Schools across England are closing early for the summer break or moving to online teaching as tens of thousands of pupils are forced to isolate at home amid soaring levels of Covid infection. At the same time, there is growing evidence of exasperation among parents, with some already taking pupils out of school rather than risk their children contracting the virus or having to isolate in the last few days of term.
“It is an absolutely grim situation and a depressing end to an academic year in which schools and colleges have been fighting to keep education running for their students despite waves of disruption caused by the pandemic,” said Geoff Barton, general secretary of the Association of School and College Leaders.
“Schools are remaining open until the end of term where possible but we are hearing more reports of some having to close because of Covid-related cases and absence among pupils and staff.”
While many independent schools had already closed for the summer break some days ago, some state schools finished their term on 16 July, and others will continue to offer teaching for another week.
Official government data published last week showed that 840,000 pupils were out of school self-isolating, the highest number since schools fully reopened in March. The figures reflect the continuing surge in infections across the country as well as the policy of sending home entire “bubbles” of children who have been in contact with a positive case, even though they have not tested positive themselves. These bubbles typically consist of either a single class or an entire year group.
The government has said that from next week bubbles will no longer be required, while responsibility for contact tracing will be handed over to the NHS. However, self-isolation rules for those who are identified as close contacts of a Covid case, as well as those who are “pinged” by the NHS app, will remain in place for another month for the whole population.
School leaders say they are exasperated by a lack of clear guidance from the Department for Education, which they feel shifts responsibility for determining what is best for the school and the local community on to them. Some have reported that parents are angry with approaches from schools which they believe to be inconsistent with the rules.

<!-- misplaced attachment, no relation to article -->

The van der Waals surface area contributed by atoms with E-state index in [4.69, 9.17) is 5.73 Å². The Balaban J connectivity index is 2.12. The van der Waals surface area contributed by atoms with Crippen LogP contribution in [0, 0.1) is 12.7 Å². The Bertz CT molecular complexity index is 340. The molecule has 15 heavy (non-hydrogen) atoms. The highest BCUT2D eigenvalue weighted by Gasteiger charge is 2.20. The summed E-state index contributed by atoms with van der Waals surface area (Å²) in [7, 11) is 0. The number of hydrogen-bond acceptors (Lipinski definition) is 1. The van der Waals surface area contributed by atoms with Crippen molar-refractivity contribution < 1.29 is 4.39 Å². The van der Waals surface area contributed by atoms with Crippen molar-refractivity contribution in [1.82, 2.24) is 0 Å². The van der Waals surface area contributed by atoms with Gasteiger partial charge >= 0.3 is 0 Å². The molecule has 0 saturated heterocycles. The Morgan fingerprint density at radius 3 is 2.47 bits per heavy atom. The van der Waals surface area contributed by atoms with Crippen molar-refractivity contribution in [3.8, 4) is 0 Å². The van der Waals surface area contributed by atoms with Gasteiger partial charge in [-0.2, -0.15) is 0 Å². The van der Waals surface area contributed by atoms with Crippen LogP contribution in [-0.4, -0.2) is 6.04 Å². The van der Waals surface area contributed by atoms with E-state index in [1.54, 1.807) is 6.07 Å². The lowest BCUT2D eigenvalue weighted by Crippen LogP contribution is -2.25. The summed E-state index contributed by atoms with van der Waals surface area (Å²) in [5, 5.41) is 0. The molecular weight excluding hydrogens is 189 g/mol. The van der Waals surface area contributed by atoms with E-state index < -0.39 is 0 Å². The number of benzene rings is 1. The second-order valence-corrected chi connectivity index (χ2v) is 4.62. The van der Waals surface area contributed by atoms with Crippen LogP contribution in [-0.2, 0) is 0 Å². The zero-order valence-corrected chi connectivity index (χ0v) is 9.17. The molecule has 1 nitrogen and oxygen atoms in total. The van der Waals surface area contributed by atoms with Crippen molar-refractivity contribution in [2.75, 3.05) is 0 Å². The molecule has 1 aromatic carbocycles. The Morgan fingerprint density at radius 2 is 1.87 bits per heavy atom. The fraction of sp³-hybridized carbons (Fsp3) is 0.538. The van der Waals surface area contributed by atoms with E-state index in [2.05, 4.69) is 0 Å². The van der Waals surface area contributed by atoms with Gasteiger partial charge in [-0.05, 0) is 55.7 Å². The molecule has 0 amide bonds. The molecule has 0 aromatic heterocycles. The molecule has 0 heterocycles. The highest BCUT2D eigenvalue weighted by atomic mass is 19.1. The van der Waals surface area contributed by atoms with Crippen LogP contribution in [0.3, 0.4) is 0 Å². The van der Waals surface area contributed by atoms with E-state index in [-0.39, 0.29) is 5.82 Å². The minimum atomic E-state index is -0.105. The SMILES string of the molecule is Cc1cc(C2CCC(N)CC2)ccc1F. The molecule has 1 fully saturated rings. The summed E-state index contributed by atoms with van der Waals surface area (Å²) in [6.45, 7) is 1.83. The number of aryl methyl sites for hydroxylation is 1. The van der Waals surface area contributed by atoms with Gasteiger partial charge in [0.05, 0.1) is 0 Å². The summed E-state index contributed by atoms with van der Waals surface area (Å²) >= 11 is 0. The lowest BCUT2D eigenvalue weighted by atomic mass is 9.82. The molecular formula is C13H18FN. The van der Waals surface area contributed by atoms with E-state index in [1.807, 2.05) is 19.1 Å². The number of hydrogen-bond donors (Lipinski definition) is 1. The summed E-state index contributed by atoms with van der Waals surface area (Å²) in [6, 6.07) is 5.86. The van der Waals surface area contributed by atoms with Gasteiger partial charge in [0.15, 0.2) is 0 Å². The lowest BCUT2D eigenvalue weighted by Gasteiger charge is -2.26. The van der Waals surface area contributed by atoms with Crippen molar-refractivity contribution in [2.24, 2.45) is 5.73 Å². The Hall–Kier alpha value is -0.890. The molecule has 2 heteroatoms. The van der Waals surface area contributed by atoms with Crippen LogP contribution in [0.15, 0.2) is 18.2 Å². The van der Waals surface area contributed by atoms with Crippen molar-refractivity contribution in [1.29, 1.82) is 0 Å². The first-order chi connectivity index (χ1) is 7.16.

One headteacher at an infant school told the Observer that three-quarters of pupils and 12 staff members had been sent home over the last four weeks. Nearly a third of pupils who had only just returned to school last Monday after isolation were sent home again on Friday, with six staff members off.
He said 10% of children were currently off school for non-Covid reasons, with many of their parents phoning in to say they were worried about disruption to holiday and social plans, even though this would constitute an unauthorised absence.
“For headteachers and staff, it has put an enormous amount of pressure on us. The lack of support for schools and the vagueness of the guidance has truly been terrible,” he said.
Local news reports showed that schools in Southend, Winchester, Swindon, Pembrokeshire and Salisbury have all been forced to close early and switch to online learning to prevent entire year groups from having to self-isolate and to deal with staff shortages. Meanwhile, findings from the app that surveys parents, Parent Ping, showed that on 5 July 15% were considering taking their children out of school.
Barton said that high case rates due to the spread of the Delta variant combined with the removal of social distancing restrictions are fuelling concerns among school leaders that education will be further disrupted in the autumn term, especially since under-18s are currently not eligible for vaccination.
Apple decided to close the IOS back door used by Pegasus and others and helped to spy on journalists, social activists and to kill Jamal khashoggi
Reports indicate that Apple has patched the backdoor in its iPhone software with the latest iteration of iOS 14.